Bisexuality and the Third Gender

SHIRT & TIE [small] (final)Even though this post is primarily for bisexuals, we should never lose track of the fact that we belong to a broader community, namely, the LBGQT community. Our LGBQT family is not just about sexual preference, but really includes people of a wide variety of gender expressions.  Granted we have genetic predispositions, but these predispositions are then nurtured by a variety of community and cultural norms and practices thus  providing us with a variety of gender variations. These variations ultimately are a blend of the feminine and the masculine.

The one that I find particularly fascinating is the Hijra communities of India. In the year 2014, India’s Supreme Court declared that the Hijra constituted a “legal” third gender  considered neither completely male nor female[1]. Hijras have been noted in recorded history dating back to the Kama Sutra period often associated with castration and the creation of eunuchs. Today they retain their male genitalia, but otherwise take on the female gender role.  They live together in self-sustaining communities, often with a guru. These communities are recognized as a loving and caring society which have been known to attract straight as well as trans gender people.  They  have sustained themselves over generations by “adopting” boys who are in abject poverty and rejected by their family of origin.[2] The are recognized as having special spiritual gifts and make a living by performing “blessing ceremonies” at events such as births and weddings.

The hijra do not consider themselves as male or female but as an entirely different third gender that combines both male and female psychological characteristics. They refer to themselves in gender rather than sexual terms, and in fact, many of them choose to live asexual lives. This bears similarities to us bisexuals who do not consider ourselves as gay or lesbian who restrict themselves to same sex relationships, but as bisexuals opening the door to all forms of sexual expression. But perhaps what we are seeking is at a much deeper level. Perhaps we should view ourselves not only as bisexual but as bigender.  If we dig a little deeper, perhaps what we really want (particularly the men who enjoy the feminine role, and the women who enjoy the masculine role) is the ability to express both our feminine and masculine sides without the sexual baggage that goes with it. Many bisexuals are cross dressers enjoying the feelings that come not only from wearing female apparel but all the walk and talk that goes with it, but they do not want to cross over completely. They still enjoy their masculine side with the plaid shirt and cowboy boots and the swagger.

My friends, it’s time to recognize ourselves as not only the third sexual orientation but perhaps as the third gender. And perhaps it is time to realize that we have spiritual gifts that we can offer to our gay, lesbian, and straight brothers and sisters.

[1]  Nanda, S. “Hijras: An Alternative Sex and Gender Role in India Third Sex, Third Gender: Beyond Sexual Dimorphism in Culture and History. Zone Books; 1996.


[2] Hossain, Adnan. The paradox of recognition: hijra, third gender and sexual rights in Bangladesh. Published on line; May, 2017.


Bisexuality and the Virtue of Awareness.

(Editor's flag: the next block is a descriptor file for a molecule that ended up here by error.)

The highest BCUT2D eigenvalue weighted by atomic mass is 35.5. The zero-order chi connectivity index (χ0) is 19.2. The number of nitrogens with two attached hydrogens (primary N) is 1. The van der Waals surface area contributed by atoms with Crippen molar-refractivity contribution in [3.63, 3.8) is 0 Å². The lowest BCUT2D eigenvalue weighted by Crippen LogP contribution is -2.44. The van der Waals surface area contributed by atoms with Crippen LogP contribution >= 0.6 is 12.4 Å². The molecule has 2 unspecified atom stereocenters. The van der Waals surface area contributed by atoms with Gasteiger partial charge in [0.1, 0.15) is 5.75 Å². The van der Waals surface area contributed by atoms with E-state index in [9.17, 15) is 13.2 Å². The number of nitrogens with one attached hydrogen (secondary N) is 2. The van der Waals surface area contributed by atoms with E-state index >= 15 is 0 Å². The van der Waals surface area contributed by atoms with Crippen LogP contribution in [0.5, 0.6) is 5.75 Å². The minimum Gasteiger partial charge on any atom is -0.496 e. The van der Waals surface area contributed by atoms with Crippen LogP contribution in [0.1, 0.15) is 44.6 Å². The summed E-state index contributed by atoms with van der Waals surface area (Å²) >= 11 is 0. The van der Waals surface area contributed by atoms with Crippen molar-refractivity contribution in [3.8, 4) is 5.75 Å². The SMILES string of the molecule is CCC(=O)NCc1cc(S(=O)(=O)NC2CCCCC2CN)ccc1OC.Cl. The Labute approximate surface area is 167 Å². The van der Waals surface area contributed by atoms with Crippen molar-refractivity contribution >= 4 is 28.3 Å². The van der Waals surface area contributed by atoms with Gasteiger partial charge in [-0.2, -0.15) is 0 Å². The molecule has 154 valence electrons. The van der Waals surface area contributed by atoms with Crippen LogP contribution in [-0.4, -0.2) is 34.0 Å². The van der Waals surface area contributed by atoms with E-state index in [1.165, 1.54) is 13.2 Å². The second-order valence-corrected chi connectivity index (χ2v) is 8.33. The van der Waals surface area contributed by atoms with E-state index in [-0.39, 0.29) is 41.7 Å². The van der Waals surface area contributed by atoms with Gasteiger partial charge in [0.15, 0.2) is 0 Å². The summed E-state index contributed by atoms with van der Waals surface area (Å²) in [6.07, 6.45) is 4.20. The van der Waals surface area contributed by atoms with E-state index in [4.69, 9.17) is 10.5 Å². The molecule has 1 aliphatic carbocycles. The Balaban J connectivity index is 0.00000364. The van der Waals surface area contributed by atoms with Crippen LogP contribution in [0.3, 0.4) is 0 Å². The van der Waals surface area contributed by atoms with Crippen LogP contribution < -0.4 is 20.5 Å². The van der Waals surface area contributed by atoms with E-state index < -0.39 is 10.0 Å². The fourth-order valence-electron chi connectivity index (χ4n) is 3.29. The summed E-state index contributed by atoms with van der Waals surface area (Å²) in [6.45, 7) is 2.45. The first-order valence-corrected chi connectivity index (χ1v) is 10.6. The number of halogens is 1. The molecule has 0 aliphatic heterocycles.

SHIRT & TIE [small] (final)

Awareness is the state or condition of being aware; having knowledge and consciousness.  But awareness can only become a virtue when you don’t just understand it, but you live it. In my opinion, there are three levels of awareness: mindfulness, the acceptance and immersion in the higher self, and the awareness of the day to day pleasures of living. As bisexuals the concept of awareness can take on a whole new meaning.

The first level of awareness is mindfulness.  In my view, it is simply closing down the mind and opening up our souls to all the sensations around us.  It is focusing on the beauties of this world. It can be a walk along the ocean shore with the pungent scent of the salty air or a walk through an old growth forest with the beauty of light filtering down through the maples. It can be the sound of my bird friends singing their hearts out about the joy of living. Mindfulness is immersing my soul in the sweet energies of nature, shutting down the noise of this world, and ignoring the negative energy of my negative thoughts.

The second stage is to become aware of the inner or the higher self.  I am the presence in all the things of beauty. My soul is interacting with all the sweet sensations that surround me. Once in this state of self-awareness, I can feel the surge of positive energy flow through my being. I understand just how beautiful and powerful I am.  I truly understand that there are no limitations on how much I can experience.  I interact with nature and other human beings with an incredible exchange of energy and being.

The third stage is to bring this energy and presence into my everyday life where I can meet each new situation free of anxiety and fear.  I can just be and let things happen around me knowing that all things can lead to joy and personal growth. There are no problems, only opportunities.  There is always choice and I can choose to indulge or walk away.

Now how does this apply to bisexuality?  We are truly blessed on several levels. Here are my five points on awareness and bisexuality:

  1. First, because of the nature of our struggles, we have been compelled to search for our true sexual nature. This gives us the opportunity to become more aware as we search for the universal truths that surround us. This search will either lead to ruin or to a newer level of self-actualization.